In response to the contentions made by the Plaintiff, the  Defendant submitted that the Plaintiff has allegedly concealed their facts while submitting it to the Court in order to obtain the interim order from the Court.

Further the Defendants argued that the aforementioned patent awarded in the United States of America, which was subsequently expired, had not been brought to the attention of this Court, despite the fact that it was the basis for machinery and equipment manufactured in the framework of water purification technology.

The drawing on which the Plaintiff claimed copyright has been in the public domain for many years, according to the submission. Minor changes in dimensions would not grant the Plaintiff any proprietary rights. On this basis, it was urged that the ad-interim order be vacated under CPC Order XXXIX Rule 4 and the application for ad-interim relief be dismissed..


The Court while placing reliance on the Narendra Mohan Singh and Ors. Vs. Ketan Mehta and Ors. [SUIT (L) NO. 778 OF 2015]  observed that, the Plaintiff, in the case of breach of confidentiality situation must address the following :

  • to identify clearly the information relied on;
  • to show that it was handed over in circumstances of confidence;
  • to show that it was information that could be treated as confidential; and
  • to show that it was used, or threatened to be used, without his licence.

Furthermore, the Court placed reliance on the case of Tarun Wadhwa Vs. Saregama India Ltd. and Ors., [COMMERCIAL IP SUIT (L) NO.4366 OF 2021] , wherein it was held that confidential information must be accurately and explicitly identified in the Court. Protection must be claimed for that  particular part of the information only.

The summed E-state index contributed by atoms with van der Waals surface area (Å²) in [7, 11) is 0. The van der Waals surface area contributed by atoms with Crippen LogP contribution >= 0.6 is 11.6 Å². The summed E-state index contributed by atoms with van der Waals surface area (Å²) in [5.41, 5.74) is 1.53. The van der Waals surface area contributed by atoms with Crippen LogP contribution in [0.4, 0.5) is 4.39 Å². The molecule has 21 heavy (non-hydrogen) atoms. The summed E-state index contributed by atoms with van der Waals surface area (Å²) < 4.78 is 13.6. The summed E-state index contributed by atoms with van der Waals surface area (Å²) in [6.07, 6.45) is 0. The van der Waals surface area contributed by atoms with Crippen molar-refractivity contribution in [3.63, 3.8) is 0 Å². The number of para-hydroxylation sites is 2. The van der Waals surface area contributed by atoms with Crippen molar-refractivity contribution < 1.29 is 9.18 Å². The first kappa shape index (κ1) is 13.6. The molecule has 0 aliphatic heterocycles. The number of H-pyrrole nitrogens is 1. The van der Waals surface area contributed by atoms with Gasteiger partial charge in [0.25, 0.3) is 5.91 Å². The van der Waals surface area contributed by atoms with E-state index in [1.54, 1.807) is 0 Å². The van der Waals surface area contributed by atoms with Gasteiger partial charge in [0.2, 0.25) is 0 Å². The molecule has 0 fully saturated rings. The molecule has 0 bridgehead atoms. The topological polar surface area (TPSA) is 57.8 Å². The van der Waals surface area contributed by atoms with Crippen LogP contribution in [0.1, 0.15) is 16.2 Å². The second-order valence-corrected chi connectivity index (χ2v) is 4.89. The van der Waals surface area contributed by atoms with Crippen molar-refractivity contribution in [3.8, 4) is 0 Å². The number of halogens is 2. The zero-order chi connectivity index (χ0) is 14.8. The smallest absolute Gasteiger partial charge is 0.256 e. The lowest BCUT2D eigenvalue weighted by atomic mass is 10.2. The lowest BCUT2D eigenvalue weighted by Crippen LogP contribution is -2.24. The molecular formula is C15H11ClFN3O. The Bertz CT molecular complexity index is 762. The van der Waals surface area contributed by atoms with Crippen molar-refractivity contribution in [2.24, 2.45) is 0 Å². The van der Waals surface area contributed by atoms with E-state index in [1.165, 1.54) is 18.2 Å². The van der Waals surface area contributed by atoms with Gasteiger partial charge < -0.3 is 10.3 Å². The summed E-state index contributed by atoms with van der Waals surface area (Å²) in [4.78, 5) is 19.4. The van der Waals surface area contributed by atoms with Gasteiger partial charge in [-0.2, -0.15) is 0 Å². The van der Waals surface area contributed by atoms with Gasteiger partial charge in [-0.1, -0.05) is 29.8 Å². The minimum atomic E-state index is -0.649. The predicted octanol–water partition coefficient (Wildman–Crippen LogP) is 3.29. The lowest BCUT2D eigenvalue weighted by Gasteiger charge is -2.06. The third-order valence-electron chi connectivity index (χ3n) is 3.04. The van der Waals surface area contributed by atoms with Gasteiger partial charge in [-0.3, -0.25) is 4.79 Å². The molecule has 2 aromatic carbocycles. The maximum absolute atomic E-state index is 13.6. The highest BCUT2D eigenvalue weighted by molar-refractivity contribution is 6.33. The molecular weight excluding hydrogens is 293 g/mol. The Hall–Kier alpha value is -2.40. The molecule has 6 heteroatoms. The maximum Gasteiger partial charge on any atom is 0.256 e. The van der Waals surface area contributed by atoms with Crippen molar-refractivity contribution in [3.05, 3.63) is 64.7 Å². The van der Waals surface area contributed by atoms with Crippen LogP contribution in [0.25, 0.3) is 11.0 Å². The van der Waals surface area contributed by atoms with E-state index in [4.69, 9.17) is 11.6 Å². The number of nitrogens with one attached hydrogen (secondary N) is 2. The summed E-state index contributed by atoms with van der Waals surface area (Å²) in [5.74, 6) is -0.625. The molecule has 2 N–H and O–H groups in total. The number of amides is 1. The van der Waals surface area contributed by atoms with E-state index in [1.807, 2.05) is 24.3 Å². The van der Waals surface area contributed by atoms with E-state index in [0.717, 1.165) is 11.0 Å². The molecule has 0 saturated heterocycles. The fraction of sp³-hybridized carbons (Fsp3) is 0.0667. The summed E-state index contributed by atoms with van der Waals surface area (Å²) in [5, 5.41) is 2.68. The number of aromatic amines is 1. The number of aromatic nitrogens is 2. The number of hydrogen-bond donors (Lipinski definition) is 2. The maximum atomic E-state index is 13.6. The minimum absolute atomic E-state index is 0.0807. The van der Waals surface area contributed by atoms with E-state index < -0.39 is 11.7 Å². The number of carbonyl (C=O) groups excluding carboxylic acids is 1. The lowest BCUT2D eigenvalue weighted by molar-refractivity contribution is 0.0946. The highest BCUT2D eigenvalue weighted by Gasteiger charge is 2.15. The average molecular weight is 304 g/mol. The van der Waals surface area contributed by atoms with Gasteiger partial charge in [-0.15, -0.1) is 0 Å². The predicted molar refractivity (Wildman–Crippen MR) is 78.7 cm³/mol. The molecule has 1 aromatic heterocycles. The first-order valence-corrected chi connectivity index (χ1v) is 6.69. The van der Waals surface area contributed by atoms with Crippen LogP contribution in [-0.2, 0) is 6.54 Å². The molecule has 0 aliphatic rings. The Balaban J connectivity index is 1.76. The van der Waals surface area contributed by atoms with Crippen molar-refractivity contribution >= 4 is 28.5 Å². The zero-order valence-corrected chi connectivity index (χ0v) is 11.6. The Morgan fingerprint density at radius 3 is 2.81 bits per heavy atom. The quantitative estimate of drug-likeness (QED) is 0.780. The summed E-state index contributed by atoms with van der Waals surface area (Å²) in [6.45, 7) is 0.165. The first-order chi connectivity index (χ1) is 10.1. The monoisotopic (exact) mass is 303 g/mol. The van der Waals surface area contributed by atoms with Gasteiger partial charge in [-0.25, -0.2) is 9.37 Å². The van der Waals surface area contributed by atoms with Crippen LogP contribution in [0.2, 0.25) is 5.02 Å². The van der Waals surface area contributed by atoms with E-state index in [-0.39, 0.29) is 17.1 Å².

Therefore, in order to ascertain whether there is a case involving a nature of confidentiality, the necessary documents and information must be handed over to the Court by the concerned party in their originality, completeness and precision. Thus, it becomes clear that compliance on the part of the Plaintiff with reference to the submission of the concerned documents must be strictly adhered to.

The reason for such stringent compliance for the submission of the documents is clear. There must be a way to verify whether the information on which the Plaintiff is claiming of confidentiality is actually of confidential nature or not. The Court must have clear and specific data from the Plaintiff’s submissions so that it can facilitate in the ascertaining of the information’s nature of confidentiality.

The Plaintiff in the present case has claimed protection of a series of information, knowledge, skills as extensively detailed in their plaint, without providing further details regarding these “confidential information.” The Court opined that the Defendants, in the instant case are therefore merely claiming grievance for the same. Thus, the Court was of the opinion that the Defendant was reasonable in asserting that such wide interim orders should not have been passed as the Plaintiff on the other hand has made no effort whatsoever to furnish before the  Court  any supporting documents in reliance of its contentions, instead have obtained interim order in guise of submitting documents in a sealed envelope.